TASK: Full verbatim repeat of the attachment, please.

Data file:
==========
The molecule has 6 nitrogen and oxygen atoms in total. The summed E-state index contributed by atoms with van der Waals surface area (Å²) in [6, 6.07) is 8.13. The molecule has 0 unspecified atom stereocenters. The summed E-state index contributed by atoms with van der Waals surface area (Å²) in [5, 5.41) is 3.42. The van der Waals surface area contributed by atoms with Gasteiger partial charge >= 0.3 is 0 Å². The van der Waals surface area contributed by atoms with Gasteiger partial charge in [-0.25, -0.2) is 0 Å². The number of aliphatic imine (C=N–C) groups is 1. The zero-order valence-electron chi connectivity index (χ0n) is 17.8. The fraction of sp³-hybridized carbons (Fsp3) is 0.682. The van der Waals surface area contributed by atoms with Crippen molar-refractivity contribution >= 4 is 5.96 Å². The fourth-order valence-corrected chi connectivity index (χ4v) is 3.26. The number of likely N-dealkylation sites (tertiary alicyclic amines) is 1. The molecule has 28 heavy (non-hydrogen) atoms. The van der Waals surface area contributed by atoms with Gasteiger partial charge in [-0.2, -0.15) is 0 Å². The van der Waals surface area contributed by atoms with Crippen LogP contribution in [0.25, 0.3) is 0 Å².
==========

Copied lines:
The molecule has 6 nitrogen and oxygen atoms in total. The summed E-state index contributed by atoms with van der Waals surface area (Å²) in [6, 6.07) is 8.13. The molecule has 0 unspecified atom stereocenters. The summed E-state index contributed by atoms with van der Waals surface area (Å²) in [5, 5.41) is 3.42. The van der Waals surface area contributed by atoms with Gasteiger partial charge >= 0.3 is 0 Å². The van der Waals surface area contributed by atoms with Gasteiger partial charge in [-0.25, -0.2) is 0 Å². The number of aliphatic imine (C=N–C) groups is 1. The zero-order valence-electron chi connectivity index (χ0n) is 17.8. The fraction of sp³-hybridized carbons (Fsp3) is 0.682. The van der Waals surface area contributed by atoms with Crippen molar-refractivity contribution >= 4 is 5.96 Å². The fourth-order valence-corrected chi connectivity index (χ4v) is 3.26. The number of likely N-dealkylation sites (tertiary alicyclic amines) is 1. The molecule has 28 heavy (non-hydrogen) atoms. The van der Waals surface area contributed by atoms with Gasteiger partial charge in [-0.2, -0.15) is 0 Å². The van der Waals surface area contributed by atoms with Crippen LogP contribution in [0.25, 0.3) is 0 Å².